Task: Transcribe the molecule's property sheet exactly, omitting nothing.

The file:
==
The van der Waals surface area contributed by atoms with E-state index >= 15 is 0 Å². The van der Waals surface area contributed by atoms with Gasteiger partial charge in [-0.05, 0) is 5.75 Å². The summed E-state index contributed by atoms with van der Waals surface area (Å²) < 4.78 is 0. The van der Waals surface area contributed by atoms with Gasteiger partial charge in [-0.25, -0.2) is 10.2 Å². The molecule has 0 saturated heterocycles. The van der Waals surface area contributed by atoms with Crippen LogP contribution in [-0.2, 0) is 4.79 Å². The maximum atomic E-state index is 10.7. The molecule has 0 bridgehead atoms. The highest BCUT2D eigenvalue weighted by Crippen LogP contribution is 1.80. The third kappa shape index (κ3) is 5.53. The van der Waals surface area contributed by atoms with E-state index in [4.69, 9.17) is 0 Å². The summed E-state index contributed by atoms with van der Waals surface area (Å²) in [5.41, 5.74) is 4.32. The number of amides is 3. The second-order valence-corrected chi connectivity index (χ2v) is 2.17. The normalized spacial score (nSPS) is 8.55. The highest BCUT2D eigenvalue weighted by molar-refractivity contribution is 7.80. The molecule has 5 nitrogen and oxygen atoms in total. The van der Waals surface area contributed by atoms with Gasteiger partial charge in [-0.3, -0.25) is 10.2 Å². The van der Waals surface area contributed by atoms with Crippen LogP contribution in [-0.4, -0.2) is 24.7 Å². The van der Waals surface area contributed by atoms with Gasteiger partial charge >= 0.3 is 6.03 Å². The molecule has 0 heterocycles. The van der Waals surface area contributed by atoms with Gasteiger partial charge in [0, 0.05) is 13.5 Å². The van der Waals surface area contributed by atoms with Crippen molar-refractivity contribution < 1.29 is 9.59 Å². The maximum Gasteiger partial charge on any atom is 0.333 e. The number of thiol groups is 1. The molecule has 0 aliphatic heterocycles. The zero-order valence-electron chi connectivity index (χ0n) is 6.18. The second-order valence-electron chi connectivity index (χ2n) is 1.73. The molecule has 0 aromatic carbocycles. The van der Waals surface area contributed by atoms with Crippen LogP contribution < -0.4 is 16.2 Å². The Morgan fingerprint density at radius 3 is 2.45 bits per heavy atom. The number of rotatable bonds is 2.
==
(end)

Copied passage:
The van der Waals surface area contributed by atoms with E-state index >= 15 is 0 Å². The van der Waals surface area contributed by atoms with Gasteiger partial charge in [-0.05, 0) is 5.75 Å². The summed E-state index contributed by atoms with van der Waals surface area (Å²) < 4.78 is 0. The van der Waals surface area contributed by atoms with Gasteiger partial charge in [-0.25, -0.2) is 10.2 Å². The molecule has 0 saturated heterocycles. The van der Waals surface area contributed by atoms with Crippen LogP contribution in [-0.2, 0) is 4.79 Å². The maximum atomic E-state index is 10.7. The molecule has 0 bridgehead atoms. The highest BCUT2D eigenvalue weighted by Crippen LogP contribution is 1.80. The third kappa shape index (κ3) is 5.53. The van der Waals surface area contributed by atoms with E-state index in [4.69, 9.17) is 0 Å². The summed E-state index contributed by atoms with van der Waals surface area (Å²) in [5.41, 5.74) is 4.32. The number of amides is 3. The second-order valence-corrected chi connectivity index (χ2v) is 2.17. The normalized spacial score (nSPS) is 8.55. The highest BCUT2D eigenvalue weighted by molar-refractivity contribution is 7.80. The molecule has 5 nitrogen and oxygen atoms in total. The van der Waals surface area contributed by atoms with Gasteiger partial charge in [-0.3, -0.25) is 10.2 Å². The van der Waals surface area contributed by atoms with Crippen LogP contribution in [-0.4, -0.2) is 24.7 Å². The van der Waals surface area contributed by atoms with Gasteiger partial charge >= 0.3 is 6.03 Å². The molecule has 0 heterocycles. The van der Waals surface area contributed by atoms with Gasteiger partial charge in [0, 0.05) is 13.5 Å². The van der Waals surface area contributed by atoms with Crippen molar-refractivity contribution < 1.29 is 9.59 Å². The maximum Gasteiger partial charge on any atom is 0.333 e. The number of thiol groups is 1. The molecule has 0 aliphatic heterocycles. The zero-order valence-electron chi connectivity index (χ0n) is 6.18. The second-order valence-electron chi connectivity index (χ2n) is 1.73. The molecule has 0 aromatic carbocycles. The van der Waals surface area contributed by atoms with Crippen LogP contribution < -0.4 is 16.2 Å². The Morgan fingerprint density at radius 3 is 2.45 bits per heavy atom. The number of rotatable bonds is 2.